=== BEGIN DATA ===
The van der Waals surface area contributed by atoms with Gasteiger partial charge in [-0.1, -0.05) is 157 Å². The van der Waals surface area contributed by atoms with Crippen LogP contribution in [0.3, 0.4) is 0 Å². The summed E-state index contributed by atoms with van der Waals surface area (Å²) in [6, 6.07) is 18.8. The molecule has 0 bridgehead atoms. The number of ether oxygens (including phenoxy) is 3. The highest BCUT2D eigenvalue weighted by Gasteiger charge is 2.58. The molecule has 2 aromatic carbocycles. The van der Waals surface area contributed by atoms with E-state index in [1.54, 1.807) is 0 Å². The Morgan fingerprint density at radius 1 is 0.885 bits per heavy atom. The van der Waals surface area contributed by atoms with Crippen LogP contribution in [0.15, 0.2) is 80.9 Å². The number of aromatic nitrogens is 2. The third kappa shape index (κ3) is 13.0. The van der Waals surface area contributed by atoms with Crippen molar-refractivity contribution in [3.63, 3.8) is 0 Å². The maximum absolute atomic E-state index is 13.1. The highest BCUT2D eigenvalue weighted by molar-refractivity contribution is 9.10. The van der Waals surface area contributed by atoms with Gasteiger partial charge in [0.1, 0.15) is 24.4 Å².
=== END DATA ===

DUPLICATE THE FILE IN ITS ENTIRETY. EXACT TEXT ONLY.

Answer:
The van der Waals surface area contributed by atoms with Gasteiger partial charge in [-0.1, -0.05) is 157 Å². The van der Waals surface area contributed by atoms with Crippen LogP contribution in [0.3, 0.4) is 0 Å². The summed E-state index contributed by atoms with van der Waals surface area (Å²) in [6, 6.07) is 18.8. The molecule has 0 bridgehead atoms. The number of ether oxygens (including phenoxy) is 3. The highest BCUT2D eigenvalue weighted by Gasteiger charge is 2.58. The molecule has 2 aromatic carbocycles. The van der Waals surface area contributed by atoms with E-state index in [1.54, 1.807) is 0 Å². The Morgan fingerprint density at radius 1 is 0.885 bits per heavy atom. The van der Waals surface area contributed by atoms with Crippen LogP contribution in [0.15, 0.2) is 80.9 Å². The number of aromatic nitrogens is 2. The third kappa shape index (κ3) is 13.0. The van der Waals surface area contributed by atoms with Crippen molar-refractivity contribution in [3.63, 3.8) is 0 Å². The maximum absolute atomic E-state index is 13.1. The highest BCUT2D eigenvalue weighted by molar-refractivity contribution is 9.10. The van der Waals surface area contributed by atoms with Gasteiger partial charge in [0.1, 0.15) is 24.4 Å².